Full ban on driver calls could be tough to enforce

Dec 15, 2011 By MATT SEDENSKY , Associated Press
In a Wednesday, Dec. 14, 2011 file photo, Dan Johnson uses a hands-free device to talk on a cellphone while driving, in San Diego. The National Transportation Safety Board declared Tuesday, Dec. 13, that texting, emailing or chatting while driving is simply too dangerous to be allowed anywhere in the United States. But if lawmakers follow the advice of the federal board, police officers could be faced with decoding whether someone is using their cell phone or simply singing along to the radio, pleading with backseat children to stop fighting or reciting an important sales pitch. (AP Photo/Gregory Bull, File)

(AP) -- A driver in the next lane is moving his lips. Is he on a hands-free cell phone or just talking to himself? If lawmakers follow the advice of a federal board, police officers will have to start figuring that out.

The said this week that drivers should be barred from using all cellphones - hand-held or hands-free. Such a law would be more restrictive than anything now on the books, and many police wonder how they could enforce it.

Capt. Donald Melanson of the West Hartford, Conn., police says it would be tough to determine if someone was on a phone or exercising their .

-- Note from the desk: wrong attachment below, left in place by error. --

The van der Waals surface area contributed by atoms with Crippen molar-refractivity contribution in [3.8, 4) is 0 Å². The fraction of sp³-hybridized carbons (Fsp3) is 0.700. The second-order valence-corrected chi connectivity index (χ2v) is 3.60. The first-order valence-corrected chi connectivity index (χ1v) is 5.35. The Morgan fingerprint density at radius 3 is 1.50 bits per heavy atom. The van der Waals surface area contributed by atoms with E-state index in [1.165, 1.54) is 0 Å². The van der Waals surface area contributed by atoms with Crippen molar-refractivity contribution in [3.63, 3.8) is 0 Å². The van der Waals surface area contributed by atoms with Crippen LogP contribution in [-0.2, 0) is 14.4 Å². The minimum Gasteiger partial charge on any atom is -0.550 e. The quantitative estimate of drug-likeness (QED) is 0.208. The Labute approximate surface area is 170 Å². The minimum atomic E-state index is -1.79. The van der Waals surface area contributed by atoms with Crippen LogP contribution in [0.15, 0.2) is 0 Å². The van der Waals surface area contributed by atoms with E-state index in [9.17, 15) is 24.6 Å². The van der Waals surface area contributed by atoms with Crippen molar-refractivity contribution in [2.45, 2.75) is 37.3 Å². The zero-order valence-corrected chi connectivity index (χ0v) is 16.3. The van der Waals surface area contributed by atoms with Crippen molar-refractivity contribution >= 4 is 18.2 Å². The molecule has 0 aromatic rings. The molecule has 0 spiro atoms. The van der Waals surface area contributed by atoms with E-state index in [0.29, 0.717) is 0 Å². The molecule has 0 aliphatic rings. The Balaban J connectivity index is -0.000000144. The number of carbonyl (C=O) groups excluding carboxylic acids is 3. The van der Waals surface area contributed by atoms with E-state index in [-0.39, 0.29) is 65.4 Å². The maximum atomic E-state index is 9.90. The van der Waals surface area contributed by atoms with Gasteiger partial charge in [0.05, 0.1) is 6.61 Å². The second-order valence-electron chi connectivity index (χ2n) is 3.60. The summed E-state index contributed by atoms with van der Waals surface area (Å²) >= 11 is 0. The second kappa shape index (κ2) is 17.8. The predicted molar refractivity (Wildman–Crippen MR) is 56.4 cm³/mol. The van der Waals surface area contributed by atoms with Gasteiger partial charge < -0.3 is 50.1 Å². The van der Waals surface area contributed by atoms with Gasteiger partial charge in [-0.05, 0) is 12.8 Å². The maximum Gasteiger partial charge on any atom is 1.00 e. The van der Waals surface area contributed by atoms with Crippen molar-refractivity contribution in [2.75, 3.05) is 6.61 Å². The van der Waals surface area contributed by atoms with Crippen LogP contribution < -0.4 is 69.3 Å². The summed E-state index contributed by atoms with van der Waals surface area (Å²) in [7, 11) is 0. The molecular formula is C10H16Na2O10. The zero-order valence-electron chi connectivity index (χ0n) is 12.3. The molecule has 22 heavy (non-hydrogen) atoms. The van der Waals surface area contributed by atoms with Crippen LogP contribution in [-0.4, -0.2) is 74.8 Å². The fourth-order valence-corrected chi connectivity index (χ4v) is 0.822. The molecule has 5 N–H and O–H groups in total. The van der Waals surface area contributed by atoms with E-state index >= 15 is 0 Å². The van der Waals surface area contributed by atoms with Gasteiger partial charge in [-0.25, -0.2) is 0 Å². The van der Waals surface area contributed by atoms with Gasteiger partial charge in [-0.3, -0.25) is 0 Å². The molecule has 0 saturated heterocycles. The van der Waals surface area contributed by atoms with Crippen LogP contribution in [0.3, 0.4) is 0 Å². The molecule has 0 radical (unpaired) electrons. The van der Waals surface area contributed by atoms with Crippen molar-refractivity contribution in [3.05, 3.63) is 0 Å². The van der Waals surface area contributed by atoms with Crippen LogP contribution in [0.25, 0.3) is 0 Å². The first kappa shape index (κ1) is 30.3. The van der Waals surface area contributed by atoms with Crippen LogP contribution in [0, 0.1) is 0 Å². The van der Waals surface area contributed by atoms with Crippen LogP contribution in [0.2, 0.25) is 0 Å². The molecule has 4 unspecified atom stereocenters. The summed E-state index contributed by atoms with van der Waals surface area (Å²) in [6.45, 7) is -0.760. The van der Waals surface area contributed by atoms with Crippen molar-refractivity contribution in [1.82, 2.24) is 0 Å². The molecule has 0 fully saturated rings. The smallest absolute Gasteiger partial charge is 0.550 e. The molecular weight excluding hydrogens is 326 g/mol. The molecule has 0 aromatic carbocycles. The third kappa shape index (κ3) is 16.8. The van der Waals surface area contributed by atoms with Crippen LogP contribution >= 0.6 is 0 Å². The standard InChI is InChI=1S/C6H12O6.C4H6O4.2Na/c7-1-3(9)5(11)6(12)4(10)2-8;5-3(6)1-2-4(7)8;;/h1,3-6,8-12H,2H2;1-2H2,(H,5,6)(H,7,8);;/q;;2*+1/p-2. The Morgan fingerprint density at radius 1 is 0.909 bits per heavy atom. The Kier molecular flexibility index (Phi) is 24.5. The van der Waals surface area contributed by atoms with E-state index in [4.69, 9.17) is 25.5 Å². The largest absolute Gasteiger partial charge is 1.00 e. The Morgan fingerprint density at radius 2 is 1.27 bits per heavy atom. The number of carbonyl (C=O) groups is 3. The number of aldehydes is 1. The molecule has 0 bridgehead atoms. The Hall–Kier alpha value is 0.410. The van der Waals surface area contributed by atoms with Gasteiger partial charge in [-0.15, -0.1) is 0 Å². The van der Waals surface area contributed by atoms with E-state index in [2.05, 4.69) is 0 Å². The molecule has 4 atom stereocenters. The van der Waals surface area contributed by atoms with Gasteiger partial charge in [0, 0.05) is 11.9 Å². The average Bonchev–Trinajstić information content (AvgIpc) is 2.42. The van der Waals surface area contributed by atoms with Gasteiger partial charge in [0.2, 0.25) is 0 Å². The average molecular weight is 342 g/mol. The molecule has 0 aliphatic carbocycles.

An expert says a total ban would be too draconian, but a says it probably would be constitutional.

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kochevnik
not rated yet Dec 15, 2011
Have a Muslim use hands free while employed by the FBI for a terrorism assignment. Once speech is linked to terrorism then it's ok to ban all phones. I feel safer already.
rwinners
not rated yet Dec 16, 2011
This potential ruling banning phone use while driving is not about phone use, per se; it all about liability. Using your phone when you have that accident? One strike (or more) against you in a court of law.
plasticpower
not rated yet Dec 16, 2011
Easy. Drive with one of these on your face:
http://4.bp.blogspot.com/-xqmuZ98SPI0/SHFVT5X0H7I/AAAAAAAAA1w/kV1qFwUWSKg/s1600/muslimDM1511_468x310.jpg

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